By Eric Brown
Khadas has unveiled a “Khadas Vim3” SBC that runs Linux on an Amlogic S922X with 4x -A73 and 2x -A53 cores, with a future model featuring a neural processor. You get up to 4 GB RAM and 32GB eMMC plus expansion via 40-pin GPIO, PCIe, and M.2 with NVMe.
Shenzhen Wesion’s Khadas project will soon launch the second Linux hacker board to offer Amlogic’s hexa-core S922X after Hardkernel’s Odroid-N2. The Khadas Vim3, which follows the quad-core Amlogic S905X based Khadas Vim1 and octa-core Amlogic S912 Khadas Vim2, is “coming soon” with high-end features like NVMe storage and a combo interface that can be used for either PCIe or USB 3.0. (UPDATE: The Vim3 is now available.)
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Despite having fewer CPU cores, the Khadas Vim3’s Amlogic S922X is much more powerful than the Vim2’s octa-core, Cortex-A53 S912, as well as the Rockchip RK3399 (2x -A72 and 4x -A53). According to Hardkernel benchmarks using the Odroid-N2, this 12 nm-fabricated SoC with 4x 1.8 GHz Cortex-A73 cores and 2x 1.9 GHz -A53 cores delivers about 20 percent faster CPU performance than the widely deployed RK3399. It also offers a Cortex-M4 chip and an advanced Arm Mali-G52 GPU equipped with 6x 846MHz EEs.
The specs below are only for the first of three Khadas Vim3 models. Judging from the mention of “next generation, deep-neural-network applications, at 2.5 TOPS,” at least one of the other Vim3 models will feature a processor with an neural processing unit (NPU), which is unavailable on the S922X. As noted by the CNXSoft story that alerted us to the SBC, this is likely the upcoming Amlogic S922D, which appears to be the same as the S922X except for the addition of an A311 neural processor.
The Khadas Vim3 has the same, somewhat Raspberry Pi-like 82 mm x 58 mm x 11.5 mm footprint and layout as the earlier Vim boards, and similarly offers a 40-pin GPIO. The Vim3 will likely continue the Khadas tradition of shipping with schematics and other open source files, as well as supporting Linux and Android. All the Khadas project is saying about OS support now is that there will be a Felix Script app for “one-click” builds of Linux distributions.
A few key specs are still up in the air, such as whether it will include a microSD slot or whether pogo pads will be included. The precise nature of the pins supported on the M.2 socket is also uncertain, and there is also a question about the dual USB 2.0 host ports, suggesting the possibility that one or more might jump to 3.0.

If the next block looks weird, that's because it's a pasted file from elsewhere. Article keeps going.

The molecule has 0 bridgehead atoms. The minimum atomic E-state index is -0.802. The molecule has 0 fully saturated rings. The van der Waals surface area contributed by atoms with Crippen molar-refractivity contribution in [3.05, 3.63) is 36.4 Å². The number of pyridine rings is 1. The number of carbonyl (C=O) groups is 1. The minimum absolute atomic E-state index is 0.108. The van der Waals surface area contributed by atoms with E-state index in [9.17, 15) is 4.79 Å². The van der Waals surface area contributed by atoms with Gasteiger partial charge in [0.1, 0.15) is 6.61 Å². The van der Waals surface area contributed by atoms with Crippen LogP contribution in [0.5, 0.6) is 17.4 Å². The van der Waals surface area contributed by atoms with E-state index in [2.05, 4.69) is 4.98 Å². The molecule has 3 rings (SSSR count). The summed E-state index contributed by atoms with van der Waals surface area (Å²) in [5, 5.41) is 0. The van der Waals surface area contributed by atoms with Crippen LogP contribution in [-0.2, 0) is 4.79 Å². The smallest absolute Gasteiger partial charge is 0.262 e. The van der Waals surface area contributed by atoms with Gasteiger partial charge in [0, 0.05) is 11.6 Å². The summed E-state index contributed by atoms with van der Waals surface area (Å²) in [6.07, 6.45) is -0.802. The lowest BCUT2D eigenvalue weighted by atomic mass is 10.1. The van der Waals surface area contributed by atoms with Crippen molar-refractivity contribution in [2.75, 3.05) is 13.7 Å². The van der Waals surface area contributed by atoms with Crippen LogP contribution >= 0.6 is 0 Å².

Preliminary specs for the Khadas Vim3
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The Khadas Vim3 will ship in Basic (2 GB LPDDR4 and 16 GB eMMC 5.1) or Pro ( 4 GB/ 32 GB) models, both of which offer 16 MB SPI flash. Unlike the Vim2 (or Odroid-N2), there’s an M.2 2280 socket, and it supports high-speed NVMe storage. Another novelty is the new PCIe 2.0 x1 interface, which is accessible via a combo socket that can switch to USB 3.0.
Dual simultaneous displays are now available via the [email protected] ready HDMI 2.1 port and the new 4-lane MIPI-DSI interface with touch-panel support. There’s also a new 3-axis accelerometer.
The Vim 3 follows the Vim2 in offering a GbE port with Wake-on-LAN, as well as 802.11ac and Bluetooth 5.0. Other similar features include the RTC, IR receiver, LEDs, and 2x USB 2.0 ports.
Like the Vim2, the Vim3 offers a USB Type-C port with power input, but it now adds support for wide-range, 5-20 V DC support, which Khadas says is useful for running power-hungry devices such as a mic array and speakers. An STMicro STM8S003 based power management chip includes a programmable EEPROM.
The board offers several advantages over the Odroid-N2 including eMMC storage, accelerometer, PCIe, and the M.2 option for NVMe. It’s smaller and its DSI interface is a step up from the Odroid-N2’s composite video interface. On the other hand, Hardkernel’s board has 4x USB 3.0 host ports and an SPDIF interface and audio DAC.
The first of three Khadas Vim3 models is “coming soon” at an undisclosed price. More information and a signup form for notifications may be found on Shenzhen Wesion’s Khadas Vim3 announcement and preliminary launch page.
This article originally appeared on LinuxGizmos.com on May 14.
Khadas | www.khadas.com